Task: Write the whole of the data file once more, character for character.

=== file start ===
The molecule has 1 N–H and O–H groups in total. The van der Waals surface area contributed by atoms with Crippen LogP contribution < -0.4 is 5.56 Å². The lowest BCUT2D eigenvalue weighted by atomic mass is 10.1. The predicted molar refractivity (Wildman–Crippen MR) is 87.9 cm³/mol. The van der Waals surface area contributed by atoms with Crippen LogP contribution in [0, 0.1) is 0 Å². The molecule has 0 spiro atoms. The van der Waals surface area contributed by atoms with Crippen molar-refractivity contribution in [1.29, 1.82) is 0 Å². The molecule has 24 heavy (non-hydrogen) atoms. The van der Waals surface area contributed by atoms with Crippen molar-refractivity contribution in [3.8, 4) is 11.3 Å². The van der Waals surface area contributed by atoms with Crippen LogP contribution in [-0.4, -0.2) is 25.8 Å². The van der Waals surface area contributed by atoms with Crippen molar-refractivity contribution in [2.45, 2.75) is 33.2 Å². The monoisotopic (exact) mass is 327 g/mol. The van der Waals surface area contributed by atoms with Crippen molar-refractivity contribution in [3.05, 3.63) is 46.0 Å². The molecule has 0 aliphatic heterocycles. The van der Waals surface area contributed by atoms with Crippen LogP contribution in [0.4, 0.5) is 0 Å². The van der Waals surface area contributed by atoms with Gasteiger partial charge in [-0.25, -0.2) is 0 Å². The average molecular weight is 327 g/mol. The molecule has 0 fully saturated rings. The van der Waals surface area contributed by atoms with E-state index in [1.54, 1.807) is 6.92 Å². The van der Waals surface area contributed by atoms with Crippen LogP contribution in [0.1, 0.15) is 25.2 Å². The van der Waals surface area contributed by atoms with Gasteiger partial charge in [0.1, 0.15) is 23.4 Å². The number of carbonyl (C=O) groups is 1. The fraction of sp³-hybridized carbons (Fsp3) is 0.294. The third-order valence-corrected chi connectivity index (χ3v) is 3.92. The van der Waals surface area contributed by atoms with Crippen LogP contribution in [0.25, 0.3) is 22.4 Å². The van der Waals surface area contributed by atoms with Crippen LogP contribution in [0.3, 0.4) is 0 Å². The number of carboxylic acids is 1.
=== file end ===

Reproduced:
The molecule has 1 N–H and O–H groups in total. The van der Waals surface area contributed by atoms with Crippen LogP contribution < -0.4 is 5.56 Å². The lowest BCUT2D eigenvalue weighted by atomic mass is 10.1. The predicted molar refractivity (Wildman–Crippen MR) is 87.9 cm³/mol. The van der Waals surface area contributed by atoms with Crippen LogP contribution in [0, 0.1) is 0 Å². The molecule has 0 spiro atoms. The van der Waals surface area contributed by atoms with Crippen molar-refractivity contribution in [1.29, 1.82) is 0 Å². The molecule has 24 heavy (non-hydrogen) atoms. The van der Waals surface area contributed by atoms with Crippen molar-refractivity contribution in [3.8, 4) is 11.3 Å². The van der Waals surface area contributed by atoms with Crippen LogP contribution in [-0.4, -0.2) is 25.8 Å². The van der Waals surface area contributed by atoms with Crippen molar-refractivity contribution in [2.45, 2.75) is 33.2 Å². The monoisotopic (exact) mass is 327 g/mol. The van der Waals surface area contributed by atoms with Crippen molar-refractivity contribution in [3.05, 3.63) is 46.0 Å². The molecule has 0 aliphatic heterocycles. The van der Waals surface area contributed by atoms with Crippen LogP contribution in [0.4, 0.5) is 0 Å². The van der Waals surface area contributed by atoms with Gasteiger partial charge in [-0.25, -0.2) is 0 Å². The average molecular weight is 327 g/mol. The molecule has 0 fully saturated rings. The van der Waals surface area contributed by atoms with E-state index in [1.54, 1.807) is 6.92 Å². The van der Waals surface area contributed by atoms with Crippen LogP contribution in [0.1, 0.15) is 25.2 Å². The van der Waals surface area contributed by atoms with Gasteiger partial charge in [0.1, 0.15) is 23.4 Å². The number of carbonyl (C=O) groups is 1. The fraction of sp³-hybridized carbons (Fsp3) is 0.294. The third-order valence-corrected chi connectivity index (χ3v) is 3.92. The van der Waals surface area contributed by atoms with Crippen LogP contribution in [0.25, 0.3) is 22.4 Å². The van der Waals surface area contributed by atoms with Crippen LogP contribution in [0.3, 0.4) is 0 Å². The number of carboxylic acids is 1.